Our final stop on the afternoon of epic wine tasting was at a restaurant called Cellar Door which served us wines from Waimea Estates. The restaurant is also an indoor/outdoor environment shaded by trees in one section and a canopy in the other. In true New Zealand style, it was unpretentious and friendly.
We sampled a number of white wines including Chardonnay, Sauvignon Blanc and the most memorable, an unusual offering, Sauvignon Gris (2015). The winery describes it as a “cousin” of Sauvignon Blanc, with a “roundness and intensity of fruit that projects it into a more tropical clime”. Think of it as a New Zealand style Sauvignon Blanc on fruity, tropical steroids. I liked it.
True to its Kiwi conservationist roots the winery also contributes funds to help sustain New Zealand’s Tuatara which is often referred to as a living fossil and is the world’s only remaining living link to the dinosaur.
They have done this by establishing a separate line of Spinyback wines.
Every purchase of a Spinyback bottle provides funding to further education and conservation of the creature. Waimea Estates assists both the New Zealand Department of Conservation and Ngati Koata (pronounced “Narti Ko Arta”, Nelson’s local Maori Tribe) in their efforts to protect this species.
Part and parcel of the tour is a visit to a restaurant. On this day, Rod took us to an informal eatery called Jester House Café. It was packed with customers of every demographic. An indoor/outdoor affair, it also has a playground for youngsters adjacent to the restaurant. A small creek with “pet” eels winds below the restaurant. Entrees are reasonably priced in the NZ $25 range. We had a pan-fried Gurnard, a local delicacy with delicate white flesh. (No, they don’t serve eel).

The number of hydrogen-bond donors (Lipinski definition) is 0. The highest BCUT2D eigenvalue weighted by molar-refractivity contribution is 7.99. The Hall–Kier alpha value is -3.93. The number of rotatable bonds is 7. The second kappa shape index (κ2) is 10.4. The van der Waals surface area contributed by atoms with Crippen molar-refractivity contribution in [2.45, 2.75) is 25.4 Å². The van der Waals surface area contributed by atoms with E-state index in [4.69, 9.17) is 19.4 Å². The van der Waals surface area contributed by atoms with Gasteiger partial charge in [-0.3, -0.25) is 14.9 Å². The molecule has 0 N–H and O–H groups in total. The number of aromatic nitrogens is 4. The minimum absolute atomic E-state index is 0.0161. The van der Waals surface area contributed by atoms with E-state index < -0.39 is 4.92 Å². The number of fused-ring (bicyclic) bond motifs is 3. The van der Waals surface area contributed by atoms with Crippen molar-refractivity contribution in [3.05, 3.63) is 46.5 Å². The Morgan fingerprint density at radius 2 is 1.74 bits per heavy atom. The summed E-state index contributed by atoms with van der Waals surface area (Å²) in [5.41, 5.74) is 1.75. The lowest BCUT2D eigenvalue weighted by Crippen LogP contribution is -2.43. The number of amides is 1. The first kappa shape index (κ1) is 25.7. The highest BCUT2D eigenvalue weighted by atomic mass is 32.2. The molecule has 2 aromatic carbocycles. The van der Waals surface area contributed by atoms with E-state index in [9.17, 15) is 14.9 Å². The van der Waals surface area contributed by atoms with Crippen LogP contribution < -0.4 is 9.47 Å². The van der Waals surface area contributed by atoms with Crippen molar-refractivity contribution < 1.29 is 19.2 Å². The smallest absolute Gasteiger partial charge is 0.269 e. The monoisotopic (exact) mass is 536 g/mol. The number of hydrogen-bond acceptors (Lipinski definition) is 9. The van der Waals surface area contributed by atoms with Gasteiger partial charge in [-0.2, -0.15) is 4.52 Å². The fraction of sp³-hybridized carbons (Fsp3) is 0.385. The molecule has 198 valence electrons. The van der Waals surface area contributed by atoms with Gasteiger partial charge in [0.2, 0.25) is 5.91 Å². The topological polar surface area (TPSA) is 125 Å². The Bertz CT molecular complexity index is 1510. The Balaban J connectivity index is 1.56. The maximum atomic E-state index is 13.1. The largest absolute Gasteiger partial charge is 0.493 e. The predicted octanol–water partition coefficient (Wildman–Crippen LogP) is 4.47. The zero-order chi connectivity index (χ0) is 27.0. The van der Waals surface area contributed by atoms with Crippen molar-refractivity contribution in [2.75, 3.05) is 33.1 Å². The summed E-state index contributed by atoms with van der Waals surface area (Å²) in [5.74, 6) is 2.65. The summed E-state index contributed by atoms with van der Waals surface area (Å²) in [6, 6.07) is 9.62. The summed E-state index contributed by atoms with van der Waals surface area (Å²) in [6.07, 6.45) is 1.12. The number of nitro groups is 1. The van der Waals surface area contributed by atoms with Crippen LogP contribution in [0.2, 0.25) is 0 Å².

Our host Rod Malcolm provided a tour de force of Nelson-area wines ranging from large operations, where product is exported overseas to niche boutique wineries that are only distributed domestically.
Not only did we get a cross-section of fine wines from a variety of micro climates, but he offered a primer on local history and culture.
On a practical note, Rod made it easy to appreciate a wine tasting both by providing information and transportation. There is no way an outsider could have navigated the highways and byways of Nelson wine country (whether sober or drunk). Having someone else transport and inform you, was a real blessing and worth every cent. Tariff for visiting five wineries plus lunch was US$133.
(Top photo of Aronui vineyard courtesy of NZ Wine. All other photos by Robert Kay and Philippe Guesdon).